Public officials from the United States government and the World Health Organization met in Washington, D.C., on Wednesday to discuss the recent findings contained in the WHO’s newly released Global Tuberculosis Report 2012.
New research on TB indicates that the next few years will be critical in determining the progress of global eradication efforts. The report maintains that TB imposes an enormous burden on global health, citing the existence of an estimated 8.7 million new cases in 2011, 13 percent of which are co-infected with HIV.
The progress made in the fight against TB has been substantial, the WHO asserts. Access to healthcare has expanded substantially since the 1990s, when WHO launched a global strategy and began efforts to systematically monitor the spread of the contagious and often fatal illness. In the last 17 years, 51 million people have been cured worldwide. Since 1990, TB mortality rates have declined by 41 percent.
Dr. Kenneth Castro of the U.S. Centers for Disease Control and Prevention said that it is important to remain focused on the challenges that have yet to be overcome.
“This is not the time for a premature declaration of victory,” Castro said. “Fifty-one million cures, 20 million lives saved is great, but not enough.”
Dr. Anthony Fauci, the director of the U.S. National Institute of Allergy and Infectious Diseases, referred to the latest WHO report as a “mix of good news and less good news.”
Fauci said that despite significant advances, overall progress against TB is currently “too slow to consider elimination in this century.” The director is particularly concerned with the growth of multidrug-resistant TB, saying it threatened overall control efforts. The WHO estimates that only 60,000 MDR-TB cases are currently being treated, despite estimates that nearly 310,000 MDR-TB cases exist.
The outcome of anti-TB efforts, according to the WHO, could hinge on critical funding gaps for care and control, as well as on aid in the development and introduction of new treatments. The report pinpoints the need for $3 billion annually to sustain recent gains and make further progress in at least 35 low-income countries.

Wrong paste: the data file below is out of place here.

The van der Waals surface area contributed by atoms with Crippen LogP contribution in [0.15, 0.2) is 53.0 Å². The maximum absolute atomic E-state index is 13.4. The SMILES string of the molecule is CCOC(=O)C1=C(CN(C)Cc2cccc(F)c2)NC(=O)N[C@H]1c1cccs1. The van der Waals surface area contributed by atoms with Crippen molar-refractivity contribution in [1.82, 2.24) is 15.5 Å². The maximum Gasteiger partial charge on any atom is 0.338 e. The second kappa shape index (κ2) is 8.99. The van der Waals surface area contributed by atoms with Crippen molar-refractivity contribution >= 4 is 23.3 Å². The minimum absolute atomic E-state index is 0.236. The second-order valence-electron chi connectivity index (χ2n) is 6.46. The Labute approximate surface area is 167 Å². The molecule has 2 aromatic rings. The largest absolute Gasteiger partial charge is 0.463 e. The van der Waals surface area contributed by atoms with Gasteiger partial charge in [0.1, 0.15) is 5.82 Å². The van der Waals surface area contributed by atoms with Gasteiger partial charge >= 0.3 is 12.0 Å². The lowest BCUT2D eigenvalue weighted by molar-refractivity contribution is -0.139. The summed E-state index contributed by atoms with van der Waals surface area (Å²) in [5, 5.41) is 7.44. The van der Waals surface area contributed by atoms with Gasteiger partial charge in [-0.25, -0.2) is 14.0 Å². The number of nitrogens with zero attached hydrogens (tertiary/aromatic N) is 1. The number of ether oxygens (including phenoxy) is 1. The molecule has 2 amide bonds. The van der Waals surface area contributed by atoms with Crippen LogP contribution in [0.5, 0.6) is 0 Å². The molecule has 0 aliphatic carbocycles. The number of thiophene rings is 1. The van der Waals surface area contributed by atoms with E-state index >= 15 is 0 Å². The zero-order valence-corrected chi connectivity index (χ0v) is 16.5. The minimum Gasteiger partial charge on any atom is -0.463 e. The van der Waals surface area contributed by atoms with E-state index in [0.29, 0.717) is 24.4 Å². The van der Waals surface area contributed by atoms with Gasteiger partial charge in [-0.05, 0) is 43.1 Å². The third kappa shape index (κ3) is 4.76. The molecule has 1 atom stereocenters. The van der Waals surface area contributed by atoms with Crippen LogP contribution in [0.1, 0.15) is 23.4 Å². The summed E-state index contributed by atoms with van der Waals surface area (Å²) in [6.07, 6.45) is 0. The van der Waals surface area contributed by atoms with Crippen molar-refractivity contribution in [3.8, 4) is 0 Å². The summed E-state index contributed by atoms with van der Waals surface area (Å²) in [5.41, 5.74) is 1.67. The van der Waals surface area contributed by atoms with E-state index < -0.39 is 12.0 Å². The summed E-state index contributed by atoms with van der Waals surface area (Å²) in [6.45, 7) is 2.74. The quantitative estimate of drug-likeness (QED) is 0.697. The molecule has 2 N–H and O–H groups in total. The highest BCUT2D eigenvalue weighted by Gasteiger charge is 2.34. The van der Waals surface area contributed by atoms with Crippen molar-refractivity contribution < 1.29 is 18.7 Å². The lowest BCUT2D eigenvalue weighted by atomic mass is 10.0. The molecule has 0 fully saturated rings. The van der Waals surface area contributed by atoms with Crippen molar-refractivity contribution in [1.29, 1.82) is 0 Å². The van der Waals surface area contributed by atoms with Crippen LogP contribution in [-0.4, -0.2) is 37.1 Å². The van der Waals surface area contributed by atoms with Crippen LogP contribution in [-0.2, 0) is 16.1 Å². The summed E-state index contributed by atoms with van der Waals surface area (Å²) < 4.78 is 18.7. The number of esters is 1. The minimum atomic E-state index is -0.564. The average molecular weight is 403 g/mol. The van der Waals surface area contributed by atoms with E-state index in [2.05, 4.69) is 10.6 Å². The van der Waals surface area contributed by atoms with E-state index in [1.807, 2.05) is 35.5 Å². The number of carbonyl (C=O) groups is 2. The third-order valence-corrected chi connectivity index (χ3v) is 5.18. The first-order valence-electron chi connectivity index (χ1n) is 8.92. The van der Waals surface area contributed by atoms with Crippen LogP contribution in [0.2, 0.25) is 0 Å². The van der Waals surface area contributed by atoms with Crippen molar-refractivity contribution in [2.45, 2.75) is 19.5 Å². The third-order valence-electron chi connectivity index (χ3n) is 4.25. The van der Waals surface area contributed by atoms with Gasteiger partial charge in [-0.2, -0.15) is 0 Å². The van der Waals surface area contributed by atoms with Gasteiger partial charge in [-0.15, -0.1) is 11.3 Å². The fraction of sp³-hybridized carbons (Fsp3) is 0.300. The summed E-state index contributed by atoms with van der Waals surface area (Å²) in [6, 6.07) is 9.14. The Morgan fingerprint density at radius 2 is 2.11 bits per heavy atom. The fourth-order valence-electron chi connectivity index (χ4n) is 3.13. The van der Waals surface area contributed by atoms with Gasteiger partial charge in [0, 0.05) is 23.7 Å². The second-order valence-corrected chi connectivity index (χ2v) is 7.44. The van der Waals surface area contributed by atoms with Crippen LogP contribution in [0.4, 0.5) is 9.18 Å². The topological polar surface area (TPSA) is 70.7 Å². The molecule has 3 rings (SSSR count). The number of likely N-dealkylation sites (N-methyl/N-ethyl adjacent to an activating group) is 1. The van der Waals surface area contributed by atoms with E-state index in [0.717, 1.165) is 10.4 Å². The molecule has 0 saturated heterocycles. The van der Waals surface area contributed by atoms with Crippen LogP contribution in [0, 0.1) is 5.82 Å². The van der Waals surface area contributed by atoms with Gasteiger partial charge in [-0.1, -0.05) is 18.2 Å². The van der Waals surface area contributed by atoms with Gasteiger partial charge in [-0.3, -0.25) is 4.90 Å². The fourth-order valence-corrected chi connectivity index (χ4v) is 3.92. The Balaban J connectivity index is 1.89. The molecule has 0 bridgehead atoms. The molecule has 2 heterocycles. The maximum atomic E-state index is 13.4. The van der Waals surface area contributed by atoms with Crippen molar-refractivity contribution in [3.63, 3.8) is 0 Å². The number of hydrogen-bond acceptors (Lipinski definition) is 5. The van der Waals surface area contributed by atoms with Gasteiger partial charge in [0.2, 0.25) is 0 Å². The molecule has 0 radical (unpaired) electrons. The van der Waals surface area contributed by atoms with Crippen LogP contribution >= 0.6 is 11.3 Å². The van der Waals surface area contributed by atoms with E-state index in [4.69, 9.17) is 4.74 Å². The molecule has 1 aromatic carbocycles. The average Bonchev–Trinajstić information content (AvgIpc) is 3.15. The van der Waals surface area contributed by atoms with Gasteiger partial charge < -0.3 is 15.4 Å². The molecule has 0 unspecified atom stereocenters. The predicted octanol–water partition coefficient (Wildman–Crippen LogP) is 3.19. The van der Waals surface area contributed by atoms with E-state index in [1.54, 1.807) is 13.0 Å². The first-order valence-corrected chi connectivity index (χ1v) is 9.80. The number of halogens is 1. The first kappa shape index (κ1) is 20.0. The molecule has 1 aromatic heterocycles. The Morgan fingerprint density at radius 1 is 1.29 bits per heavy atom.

“On the one hand we have existing as well as new tools on the horizon which could make a significant difference and even support dreams of elimination (of TB) in some regions,” Dr. Mario Raviglione, the director of the WHO’s Stop TB Department, said. “On the other hand, we are at the risk of stagnation if additional resources are not urgently mobilized by the governments of affected countries and the international community.”
Fauci agreed with Raviglione’s assessment that TB is a global problem that requires a global solution.
“Not addressing this is just not an option,” Fauci said. “We are a global society – we really have a moral obligation to address this problem. It’s something that we just can’t walk away from…It is going to be a tough sell, but you are talking about lives that you can absolutely predict will be lost.”
Several vaccines are currently in trials, with at least one promising candidate reaching a Phase 2b infant study.
“As the WHO report has highlighted, TB remains a major global threat to public health with escalating drug resistance an increasing concern,” Dr. Jacqui Shea, the general manager of the Oxford-Emergent Tuberculosis Consortium, a joint venture between Emergent BioSolutions and the University of Oxford, said. “The TB community agrees that there is an urgent need for new TB vaccines to control this epidemic. OETC and its partners – Aeras, The Wellcome Trust, and the South African Tuberculosis Vaccine Initiative – are eagerly anticipating results from our Phase 2b infant study in early 2013 that would hopefully bring us closer to achieving our unified goal of having new safe and effective TB vaccines.”